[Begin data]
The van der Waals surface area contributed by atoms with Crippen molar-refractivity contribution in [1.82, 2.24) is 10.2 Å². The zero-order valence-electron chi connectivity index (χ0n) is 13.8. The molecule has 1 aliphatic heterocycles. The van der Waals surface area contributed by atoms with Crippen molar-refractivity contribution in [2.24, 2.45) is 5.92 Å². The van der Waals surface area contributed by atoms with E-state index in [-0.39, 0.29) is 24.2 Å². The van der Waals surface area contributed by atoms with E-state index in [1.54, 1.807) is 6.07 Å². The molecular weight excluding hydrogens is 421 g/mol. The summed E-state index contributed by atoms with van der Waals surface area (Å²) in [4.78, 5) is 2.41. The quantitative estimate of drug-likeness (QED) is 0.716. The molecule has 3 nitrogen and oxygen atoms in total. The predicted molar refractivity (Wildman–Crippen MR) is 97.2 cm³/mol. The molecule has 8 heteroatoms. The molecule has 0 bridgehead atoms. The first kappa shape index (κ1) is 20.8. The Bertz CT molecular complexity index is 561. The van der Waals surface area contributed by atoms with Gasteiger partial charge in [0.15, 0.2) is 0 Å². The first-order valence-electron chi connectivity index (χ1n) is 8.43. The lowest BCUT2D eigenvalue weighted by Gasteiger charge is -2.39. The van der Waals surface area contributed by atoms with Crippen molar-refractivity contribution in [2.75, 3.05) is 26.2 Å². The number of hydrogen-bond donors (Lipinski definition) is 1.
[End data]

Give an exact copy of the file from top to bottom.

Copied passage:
The van der Waals surface area contributed by atoms with Crippen molar-refractivity contribution in [1.82, 2.24) is 10.2 Å². The zero-order valence-electron chi connectivity index (χ0n) is 13.8. The molecule has 1 aliphatic heterocycles. The van der Waals surface area contributed by atoms with Crippen molar-refractivity contribution in [2.24, 2.45) is 5.92 Å². The van der Waals surface area contributed by atoms with E-state index in [-0.39, 0.29) is 24.2 Å². The van der Waals surface area contributed by atoms with E-state index in [1.54, 1.807) is 6.07 Å². The molecular weight excluding hydrogens is 421 g/mol. The summed E-state index contributed by atoms with van der Waals surface area (Å²) in [4.78, 5) is 2.41. The quantitative estimate of drug-likeness (QED) is 0.716. The molecule has 3 nitrogen and oxygen atoms in total. The predicted molar refractivity (Wildman–Crippen MR) is 97.2 cm³/mol. The molecule has 8 heteroatoms. The molecule has 0 bridgehead atoms. The first kappa shape index (κ1) is 20.8. The Bertz CT molecular complexity index is 561. The van der Waals surface area contributed by atoms with Gasteiger partial charge in [0.15, 0.2) is 0 Å². The first-order valence-electron chi connectivity index (χ1n) is 8.43. The lowest BCUT2D eigenvalue weighted by Gasteiger charge is -2.39. The van der Waals surface area contributed by atoms with Crippen molar-refractivity contribution in [2.75, 3.05) is 26.2 Å². The number of hydrogen-bond donors (Lipinski definition) is 1.